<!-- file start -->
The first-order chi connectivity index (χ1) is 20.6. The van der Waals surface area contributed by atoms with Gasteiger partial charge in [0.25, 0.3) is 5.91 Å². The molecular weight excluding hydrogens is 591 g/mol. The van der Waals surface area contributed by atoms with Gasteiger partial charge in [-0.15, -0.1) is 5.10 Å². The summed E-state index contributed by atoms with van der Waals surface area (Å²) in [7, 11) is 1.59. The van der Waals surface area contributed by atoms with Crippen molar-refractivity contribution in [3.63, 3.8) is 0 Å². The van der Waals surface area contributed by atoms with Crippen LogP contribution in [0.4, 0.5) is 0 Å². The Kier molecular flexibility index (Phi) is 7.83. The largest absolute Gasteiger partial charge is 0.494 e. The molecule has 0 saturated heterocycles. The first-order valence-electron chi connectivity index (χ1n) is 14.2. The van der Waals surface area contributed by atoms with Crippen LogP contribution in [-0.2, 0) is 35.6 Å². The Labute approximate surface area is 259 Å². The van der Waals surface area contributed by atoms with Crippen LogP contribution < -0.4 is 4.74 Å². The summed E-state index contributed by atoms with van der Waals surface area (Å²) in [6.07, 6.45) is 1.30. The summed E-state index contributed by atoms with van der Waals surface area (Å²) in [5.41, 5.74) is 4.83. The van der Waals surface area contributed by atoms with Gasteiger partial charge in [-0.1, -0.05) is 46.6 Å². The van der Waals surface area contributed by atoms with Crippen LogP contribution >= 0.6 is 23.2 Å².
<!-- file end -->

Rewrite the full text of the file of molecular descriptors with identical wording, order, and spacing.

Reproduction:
The first-order chi connectivity index (χ1) is 20.6. The van der Waals surface area contributed by atoms with Gasteiger partial charge in [0.25, 0.3) is 5.91 Å². The molecular weight excluding hydrogens is 591 g/mol. The van der Waals surface area contributed by atoms with Gasteiger partial charge in [-0.15, -0.1) is 5.10 Å². The summed E-state index contributed by atoms with van der Waals surface area (Å²) in [7, 11) is 1.59. The van der Waals surface area contributed by atoms with Crippen molar-refractivity contribution in [3.63, 3.8) is 0 Å². The van der Waals surface area contributed by atoms with Crippen LogP contribution in [0.4, 0.5) is 0 Å². The Kier molecular flexibility index (Phi) is 7.83. The largest absolute Gasteiger partial charge is 0.494 e. The molecule has 0 saturated heterocycles. The first-order valence-electron chi connectivity index (χ1n) is 14.2. The van der Waals surface area contributed by atoms with Crippen LogP contribution in [-0.2, 0) is 35.6 Å². The Labute approximate surface area is 259 Å². The van der Waals surface area contributed by atoms with Crippen LogP contribution < -0.4 is 4.74 Å². The summed E-state index contributed by atoms with van der Waals surface area (Å²) in [6.07, 6.45) is 1.30. The summed E-state index contributed by atoms with van der Waals surface area (Å²) in [5.41, 5.74) is 4.83. The van der Waals surface area contributed by atoms with Gasteiger partial charge in [-0.1, -0.05) is 46.6 Å². The van der Waals surface area contributed by atoms with Crippen LogP contribution >= 0.6 is 23.2 Å².